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Medicine (Baltimore). 2019 Mar;98(9):e14638. doi: 10.1097/MD.0000000000014638.

Compound salvia pellet might be more effective and safer for chronic stable angina pectoris compared with nitrates: A systematic review and meta-analysis of randomized controlled trials.

Huiping W1,2,3,4, Yu W1,3, Pei J1,2,3, Jiao L2, Shian Z1, Hugang J5, Zheng W1,2,3, Yingdong L2,3,4.

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Affiliated Hospital of Gansu University of Chinese Medicine.
Gansu University of Chinese Medicine.
Gansu Institute of Integrated Chinese and Western medicine.
Key Laboratory of Traditional Chinese Medicine for Prevention and Treatment of Chronic Diseases.
School of Basic Medicine of Lanzhou University, Lanzhou, Gansu, China.



Chronic stable angina (CSA) resulted in a considerable burden for both individuals and the society. In this study we aimed to critically evaluate the effectiveness and safety of Compound salvia pellet compared with nitrates in the treatment of Chronic Stable Angina (CSA) pectoris, and to provide more credible evidence for clinical practice.


A comprehensive and exhaustive search strategy was formulated to identify potential RCTs of compound salvia pellet for CSA in international and Chinese databases from their inception to July 4th, 2018. We also searched the bibliographies of relevant studies. Two reviewers independently assessed the quality of included trials by using Cochrane Risk of Bias Tool.


The literature search yielded 1849 citations and 51 RCTs (n = 4732) were included for meta-analysis after titles, abstracts and full text selection according to eligibility criteria. The pooled results suggested that compound salvia pellet was much more effective than nitrates in the improvement of angina symptoms (therapy = 4 weeks, RR = 1.23, 95%CI = [1.17, 1.30], P < .001, I = 0%; therapy = 4 weeks, RR = 1.13, 95%CI = [1.08, 1.17], P < .001, I = 45.6%), and ECG test (therapy = 4 weeks, RR = 1.24, 95%CI [1.14, 1.35], P < .001, I = 51.5%; and therapy > 4 weeks, RR = 1.30, 95%CI[1.20, 1.42], P < .001, I = 36.4%) in CSA. Compared with nitrates, the percentage of patients with adverse events significantly decreased when prescribed with compound salvia pellet (3.2% vs 17.0%).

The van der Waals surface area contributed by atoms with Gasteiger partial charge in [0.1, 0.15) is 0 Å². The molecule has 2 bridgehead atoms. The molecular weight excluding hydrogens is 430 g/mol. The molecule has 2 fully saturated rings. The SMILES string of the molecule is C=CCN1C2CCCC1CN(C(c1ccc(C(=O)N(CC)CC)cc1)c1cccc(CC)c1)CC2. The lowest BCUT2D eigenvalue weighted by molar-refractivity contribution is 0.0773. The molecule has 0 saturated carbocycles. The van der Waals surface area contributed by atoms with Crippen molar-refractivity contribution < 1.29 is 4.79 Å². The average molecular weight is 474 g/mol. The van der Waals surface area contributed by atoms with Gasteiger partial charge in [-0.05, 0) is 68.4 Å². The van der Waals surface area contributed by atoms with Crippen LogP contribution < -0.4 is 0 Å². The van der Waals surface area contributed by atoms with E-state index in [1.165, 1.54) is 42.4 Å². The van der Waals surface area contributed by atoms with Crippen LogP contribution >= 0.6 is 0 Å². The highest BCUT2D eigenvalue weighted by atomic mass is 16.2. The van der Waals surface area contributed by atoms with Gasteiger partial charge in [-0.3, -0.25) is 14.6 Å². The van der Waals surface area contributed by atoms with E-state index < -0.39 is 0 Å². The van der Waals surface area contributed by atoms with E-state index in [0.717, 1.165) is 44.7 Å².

Compound salvia pellet might be more effective on the improvement of angina symptoms, ECG test and with few adverse events compared with nitrates. While there are some limitations in this study, which may weaken the results, we believe the findings could provide useful information for stakeholders concerned with outcomes in patients with CSA. More rigorous RCTs with high quality are needed to confirm these findings.

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